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Chapter 3

Review and Discussion Questions - Chapter 3.docx

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PSYC 2360
Naseem Al- Aidroos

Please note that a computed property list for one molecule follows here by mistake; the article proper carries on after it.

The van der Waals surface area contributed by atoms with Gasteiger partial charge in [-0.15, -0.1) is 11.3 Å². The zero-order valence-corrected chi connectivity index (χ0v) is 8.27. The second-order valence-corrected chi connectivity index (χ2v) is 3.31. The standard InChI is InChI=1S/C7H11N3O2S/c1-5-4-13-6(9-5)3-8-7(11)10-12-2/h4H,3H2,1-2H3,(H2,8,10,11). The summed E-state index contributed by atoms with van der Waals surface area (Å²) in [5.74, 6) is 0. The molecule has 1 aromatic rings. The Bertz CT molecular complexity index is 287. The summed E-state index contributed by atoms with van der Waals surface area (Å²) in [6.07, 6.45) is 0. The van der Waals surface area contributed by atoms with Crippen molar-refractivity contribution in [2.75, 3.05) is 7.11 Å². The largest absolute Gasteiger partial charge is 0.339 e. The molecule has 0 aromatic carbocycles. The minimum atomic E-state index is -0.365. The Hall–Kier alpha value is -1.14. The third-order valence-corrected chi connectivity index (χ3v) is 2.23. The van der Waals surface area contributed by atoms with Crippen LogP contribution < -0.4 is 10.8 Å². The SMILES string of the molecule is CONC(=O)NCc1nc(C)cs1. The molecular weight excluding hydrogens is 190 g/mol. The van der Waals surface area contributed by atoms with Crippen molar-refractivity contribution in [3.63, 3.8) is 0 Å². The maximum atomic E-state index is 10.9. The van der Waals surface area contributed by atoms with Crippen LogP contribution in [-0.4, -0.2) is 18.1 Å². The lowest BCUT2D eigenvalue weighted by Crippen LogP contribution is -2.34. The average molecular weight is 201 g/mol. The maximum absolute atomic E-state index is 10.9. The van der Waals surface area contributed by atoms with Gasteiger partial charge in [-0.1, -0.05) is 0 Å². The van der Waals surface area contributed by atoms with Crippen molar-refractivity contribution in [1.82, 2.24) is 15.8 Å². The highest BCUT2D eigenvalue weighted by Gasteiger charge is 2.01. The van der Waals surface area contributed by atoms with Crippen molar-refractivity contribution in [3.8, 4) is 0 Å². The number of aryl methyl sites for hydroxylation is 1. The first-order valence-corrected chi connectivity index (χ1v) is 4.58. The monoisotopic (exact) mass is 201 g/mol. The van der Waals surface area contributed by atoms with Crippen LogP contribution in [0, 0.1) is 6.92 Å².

Review and Discussion Questions – Chapter 3 1. The main difference in ethical problems that arise in behavioural research compared to other areas of science is that we often use human subjects and expose the possibility of psychological harm more so than physical harm. Some experiments can uncover elements of an individual’s personality, for example, that isn’t exactly pleasant or a trait someone would like to think they have. This, of course, could lead to some devastating effects on the individual and it is the researcher’s responsibility to ensure that the participant leaves the lab feeling just as good, if not better than when they came. For the personality traits example, the researcher could explain that it is normal to have these unsettling feelings and that they could linger for a little bit and that too is quite common. Often, just the action of telling the individual that these things happen is enough to calm them down in the debriefing process. 2. Deception is the act of withholding some information from the participant when they give informed consent and should only be used if it is absolutely necessary. Deception should then be explained at the earliest point possible and the participant must agree and sign to another consent form stating that they agree and understand the terms of deception and that their data can be used for the experiment. Personally, I agree with the ethic board’s guidelines for deception. I believe that when we have human subjects and we are trying to conclude information about human behaviour especially, we need an element of reality in the lab to truly generalize what happens in the world outside of the lab. Obviously, any form harm to the participant should not be allowed and that is where I too, draw the line with deception. 3. The first principle of ethical research is protecting the participants from physical or psychological harm. Researchers do this by informed consent (prior to the experiment, outlining procedure and duration, potential benefits to society, the right to withdrawal at any time in the experiment, confidentiality, who to contact if they have any questions), deception and debriefing (at the end of the experiment where any deception is revealed, the participant is told goals of experiment, and ensuring that they leave the lab just as good if not better than the way they came – thus undoing any negative side effects). The second principle of ethical research is providing freedom of
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